Written answers

Tuesday, 5 July 2022

Photo of Michael LowryMichael Lowry (Tipperary, Independent)
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180. To ask the Minister for Finance if he has reconsidered his support for the enactment of a proposed European Union directive implementing a minimum corporate tax rate, given the increased pressures on Irish and European Union competitiveness as a result of the Russian invasion of Ukraine. [35936/22]

Photo of Michael LowryMichael Lowry (Tipperary, Independent)
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181. To ask the Minister for Finance if he plans to implement the proposed global minimum tax rate as part of Finance Bill 2023. [35937/22]

Photo of Paschal DonohoePaschal Donohoe (Dublin Central, Fine Gael)
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I propose to take Questions Nos. 180 and 181 together.

It is first important to note that Russia’s war is illegal, immoral and unjustified. Ireland’s support for Ukraine’s sovereignty and territorial integrity is unwavering.

We have been working closely with our EU partners and fellow Member States in the adoption of sanctions in response to Russia’s violation of Ukraine’s territorial integrity.  Sanctions will not be cost-free for the EU and Ireland, but Russia’s behaviour leaves no alternative.

However, notwithstanding these challenges, Ireland remains supportive of the two-pillar solution for the taxation of the digital economy reached globally at the OECD, an agreement to which we signed up along with over 130 other countries in October 2021.  The decision to join the global agreement was not taken lightly, and I firmly believe this agreement brings a unique opportunity to reframe the international taxation architecture which has largely remained in place for almost a century.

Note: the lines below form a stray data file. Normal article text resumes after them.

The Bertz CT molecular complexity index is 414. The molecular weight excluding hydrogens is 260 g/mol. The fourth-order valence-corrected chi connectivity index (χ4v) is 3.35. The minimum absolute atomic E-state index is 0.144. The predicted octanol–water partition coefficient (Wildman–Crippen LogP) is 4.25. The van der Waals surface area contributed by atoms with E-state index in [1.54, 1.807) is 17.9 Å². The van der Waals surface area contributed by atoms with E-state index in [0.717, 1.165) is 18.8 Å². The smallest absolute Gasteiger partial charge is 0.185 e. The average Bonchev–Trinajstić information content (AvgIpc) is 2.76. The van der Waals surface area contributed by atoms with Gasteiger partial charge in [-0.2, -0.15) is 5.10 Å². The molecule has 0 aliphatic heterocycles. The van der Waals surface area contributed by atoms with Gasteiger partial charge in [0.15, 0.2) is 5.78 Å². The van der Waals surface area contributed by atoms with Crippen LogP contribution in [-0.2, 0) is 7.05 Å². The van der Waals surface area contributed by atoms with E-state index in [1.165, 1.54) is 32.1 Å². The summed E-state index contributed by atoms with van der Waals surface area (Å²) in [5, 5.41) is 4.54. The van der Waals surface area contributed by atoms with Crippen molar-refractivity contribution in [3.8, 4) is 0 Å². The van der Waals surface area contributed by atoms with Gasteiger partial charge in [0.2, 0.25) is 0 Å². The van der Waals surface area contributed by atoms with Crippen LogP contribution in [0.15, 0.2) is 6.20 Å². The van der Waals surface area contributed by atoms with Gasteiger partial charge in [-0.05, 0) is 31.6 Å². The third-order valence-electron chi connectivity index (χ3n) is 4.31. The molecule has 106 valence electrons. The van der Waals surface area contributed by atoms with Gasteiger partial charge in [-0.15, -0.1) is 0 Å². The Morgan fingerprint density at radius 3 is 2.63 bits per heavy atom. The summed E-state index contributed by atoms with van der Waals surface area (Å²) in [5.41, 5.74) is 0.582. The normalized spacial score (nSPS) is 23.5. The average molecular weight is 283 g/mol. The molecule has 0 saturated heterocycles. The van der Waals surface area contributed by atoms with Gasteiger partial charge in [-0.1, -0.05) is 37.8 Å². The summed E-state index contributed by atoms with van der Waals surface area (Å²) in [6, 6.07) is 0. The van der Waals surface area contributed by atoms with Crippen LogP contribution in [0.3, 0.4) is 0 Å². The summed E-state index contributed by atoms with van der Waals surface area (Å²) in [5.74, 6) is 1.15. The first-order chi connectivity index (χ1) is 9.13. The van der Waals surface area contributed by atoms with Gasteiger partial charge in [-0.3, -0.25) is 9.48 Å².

My long-standing position is that the international tax system needs to adapt to keep pace with changes in how business is conducted internationally. This is a global issue which requires global action to solve in a coordinated way. The OECD agreement will ultimately bring long-term stability and certainty to the international tax framework based on a shared understanding of where value is created in digital business models.  This stability is essential for businesses to plan medium- and long-term investments, driving employment and economic growth.

Ireland has been very active in recent years in implementing international tax reforms. I published Ireland’s Corporation Tax Roadmap (2018 and 2021 update) to set out our commitments made and the significant, concrete actions we have taken in response. My Department facilitates extensive engagement with stakeholders in advance of new legislative measures being introduced and this collaborative, transparent process provides certainty to businesses situated here and those considering investing into the future.

It is therefore my view that a considered, collaborative implementation of the Pillar Two minimum tax agreement, in conjunction with our EU and OECD partners, continues to be in the best interests, both of Ireland and of global businesses investing here.


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